Joe Flacco believes it's time for the Ravens to let it rip on offense

OWINGS MILLS, Md. -- Joe Flacco is quarterbacking the most conservative offense in the NFL by nearly every statistical measure.

But the Baltimore Ravens have reached the point where they need to change that philosophy, if Flacco has any say about it. During Baltimore's bye, Flacco sounded like a quarterback who has had enough of the checkdown, checkdown, checkdown game plan.

"We need to go after it," Flacco said Wednesday when asked if he wants the offense to open up more. "We can't sit back and just expect us to not lose football games. We got to go attack. We're a 4-5 football team. You always look at teams that are in this position and feel they have nothing to lose -- and we should feel that way. We got to go out there and leave it all out there."

Flacco has one of the strongest arms in the league, and he's been paired with two of the most accomplished deep threats over the past decade in Mike Wallace and Jeremy Maclin. That's why it's baffling how ineffective the Ravens have been in getting Flacco's deep downfield pass to speed receivers who can fly past cornerbacks.

Flacco's average pass is traveling 6.1 yards in the air, which is the worst in the NFL and the lowest of his career by nearly a yard. His 21 throws of 20 or more yards rank 28th in the league and underscore the lack of urgency to push the ball downfield.

Former Ravens tight end Dennis Pitta, who is a close friend of Flacco, said one of the reasons why Baltimore's offense has struggled is philosophy. He believes the offense can't keep playing conservative football and rely on its defense to win games.

"Right now, Joe has one read and then he's got to check it down if it's not there," Pitta told WBAL Radio in Baltimore. "That's really the offense they have set up for him. It's difficult to play quarterback under those circumstances."

Flacco, Wallace and others say the Ravens have the players in place to deliver big plays. History says they're right.

From 2010 to 2016, Flacco completed 139 passes that traveled at least 20 yards in the air. That ranked No. 8 in the NFL over that span.

The Ravens were the only team to enter the season with two receivers who ranked in the top 10 in most catches of passes that went 20 or more yards over the past eight seasons. From 2009 to 2016, Wallace caught 64 of those deep throws and Maclin pulled in 52.

That past success has not resulted in big plays this season. In nine games, Baltimore has only five completions on passes of 20-plus yard.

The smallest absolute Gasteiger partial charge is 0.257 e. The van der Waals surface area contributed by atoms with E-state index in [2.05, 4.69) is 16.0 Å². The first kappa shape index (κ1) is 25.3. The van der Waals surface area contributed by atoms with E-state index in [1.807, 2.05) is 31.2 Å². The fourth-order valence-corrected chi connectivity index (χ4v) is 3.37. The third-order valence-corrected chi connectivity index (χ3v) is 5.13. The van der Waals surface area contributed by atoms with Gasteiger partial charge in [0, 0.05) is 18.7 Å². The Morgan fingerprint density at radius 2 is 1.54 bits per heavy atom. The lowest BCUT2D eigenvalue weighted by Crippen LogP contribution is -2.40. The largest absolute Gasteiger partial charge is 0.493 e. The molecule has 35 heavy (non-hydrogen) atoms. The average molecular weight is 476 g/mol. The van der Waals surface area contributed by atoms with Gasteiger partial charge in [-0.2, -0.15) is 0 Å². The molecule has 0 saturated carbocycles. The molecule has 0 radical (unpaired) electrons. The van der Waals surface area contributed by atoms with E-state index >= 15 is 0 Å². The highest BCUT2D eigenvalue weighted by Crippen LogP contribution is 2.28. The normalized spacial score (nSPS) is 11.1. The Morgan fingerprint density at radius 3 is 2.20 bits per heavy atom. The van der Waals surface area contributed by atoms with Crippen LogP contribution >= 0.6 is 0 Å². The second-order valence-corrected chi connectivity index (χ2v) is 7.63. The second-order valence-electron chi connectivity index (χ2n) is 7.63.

Do the Ravens need to become more aggressive on offense and play like they have nothing to lose (as Flacco said)?

"Players have to go out there and play great. They have to execute," coach John Harbaugh said. "If you're talking about offense -- we need to complete passes, we need to run the ball well, we need to protect our quarterback, we need to go up and make catches, we need to execute, we need first downs, we need to score points. It's not about playcalling; it's about all of us together, going out there and playing winning football in all three phases.”

Winning football has meant letting Flacco throw the ball deep. When Baltimore reached the playoffs in Flacco's first five seasons, he averaged over 8.7 yards in pass attempt distance. In the past three years (which includes the non-playoff seasons of 2015 and 2016), Flacco has averaged 7.1 yards or fewer on his passes.

The Ravens have shown brief flashes of attacking downfield. There was the 52-yard pass to Wallace on the first play from scrimmage in Oakland and the 34-yard touchdown throw to Maclin against Miami. But those big plays have been offset by plays like one last Sunday on which wide receiver Breshad Perriman didn't attack a nicely thrown Flacco downfield pass and watched it get intercepted.

For the most part, Baltimore's offense -- which is 31st in passing -- has been more exacerbating than electric.

"It is tough to have a lot of those long drives and do that consistently," Flacco said. "You have to have some of those quick strikes in you, so you do not have to convert four or five third downs every single drive in order to score a touchdown."

The top big-play offenses are also the top scoring teams in the league. Of the eight quarterbacks who've completed 13 or more 20-yards-or-more passes, seven are leading offenses that rank in the top 10 in scoring.

Are there not enough opportunities deep downfield throws?

"Uh, everybody wants more chances," Wallace said. "It's football."

Harbaugh sees the disconnect between Flacco and his receivers on downfield throws is the culmination of factors not clicking. He pointed out one instance where everything had gone according to plan -- the play-action sucked in defenders and Baltimore's speed players ran past them -- until an unaccounted rusher applies pressure and forces Flacco out of the pocket.

"It’s just too many times those little kinds of things are interjecting themselves into these plays," Harbaugh said. "I think when you see the plays that are cleaner, that’s when you see the completions."